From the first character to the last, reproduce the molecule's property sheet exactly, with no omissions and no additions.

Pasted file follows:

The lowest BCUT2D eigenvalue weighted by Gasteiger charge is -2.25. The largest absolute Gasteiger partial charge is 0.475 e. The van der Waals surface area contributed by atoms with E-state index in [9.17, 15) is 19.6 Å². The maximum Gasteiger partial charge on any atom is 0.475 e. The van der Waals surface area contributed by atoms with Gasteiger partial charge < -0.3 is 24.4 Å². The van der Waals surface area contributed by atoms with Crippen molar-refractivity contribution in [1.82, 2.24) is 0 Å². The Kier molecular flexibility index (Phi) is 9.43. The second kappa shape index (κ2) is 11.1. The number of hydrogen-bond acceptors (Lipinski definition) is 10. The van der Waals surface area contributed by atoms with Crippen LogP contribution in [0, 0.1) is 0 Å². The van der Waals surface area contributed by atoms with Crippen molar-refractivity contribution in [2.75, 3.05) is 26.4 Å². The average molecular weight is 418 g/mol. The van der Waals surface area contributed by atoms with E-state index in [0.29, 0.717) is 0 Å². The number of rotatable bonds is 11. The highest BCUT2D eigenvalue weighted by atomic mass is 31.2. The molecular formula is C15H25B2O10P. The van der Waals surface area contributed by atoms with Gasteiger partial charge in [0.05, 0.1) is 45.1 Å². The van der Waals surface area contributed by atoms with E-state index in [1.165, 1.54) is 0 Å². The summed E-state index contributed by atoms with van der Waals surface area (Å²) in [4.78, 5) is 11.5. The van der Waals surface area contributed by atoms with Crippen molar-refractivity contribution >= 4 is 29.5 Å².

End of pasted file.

The lowest BCUT2D eigenvalue weighted by Gasteiger charge is -2.25. The largest absolute Gasteiger partial charge is 0.475 e. The van der Waals surface area contributed by atoms with E-state index in [9.17, 15) is 19.6 Å². The maximum Gasteiger partial charge on any atom is 0.475 e. The van der Waals surface area contributed by atoms with Gasteiger partial charge < -0.3 is 24.4 Å². The van der Waals surface area contributed by atoms with Crippen molar-refractivity contribution in [1.82, 2.24) is 0 Å². The Kier molecular flexibility index (Phi) is 9.43. The second kappa shape index (κ2) is 11.1. The number of hydrogen-bond acceptors (Lipinski definition) is 10. The van der Waals surface area contributed by atoms with Crippen LogP contribution in [0, 0.1) is 0 Å². The van der Waals surface area contributed by atoms with Crippen molar-refractivity contribution in [2.75, 3.05) is 26.4 Å². The average molecular weight is 418 g/mol. The van der Waals surface area contributed by atoms with E-state index in [0.29, 0.717) is 0 Å². The number of rotatable bonds is 11. The highest BCUT2D eigenvalue weighted by atomic mass is 31.2. The molecular formula is C15H25B2O10P. The van der Waals surface area contributed by atoms with Gasteiger partial charge in [0.05, 0.1) is 45.1 Å². The van der Waals surface area contributed by atoms with E-state index in [1.165, 1.54) is 0 Å². The summed E-state index contributed by atoms with van der Waals surface area (Å²) in [4.78, 5) is 11.5. The van der Waals surface area contributed by atoms with Crippen molar-refractivity contribution >= 4 is 29.5 Å².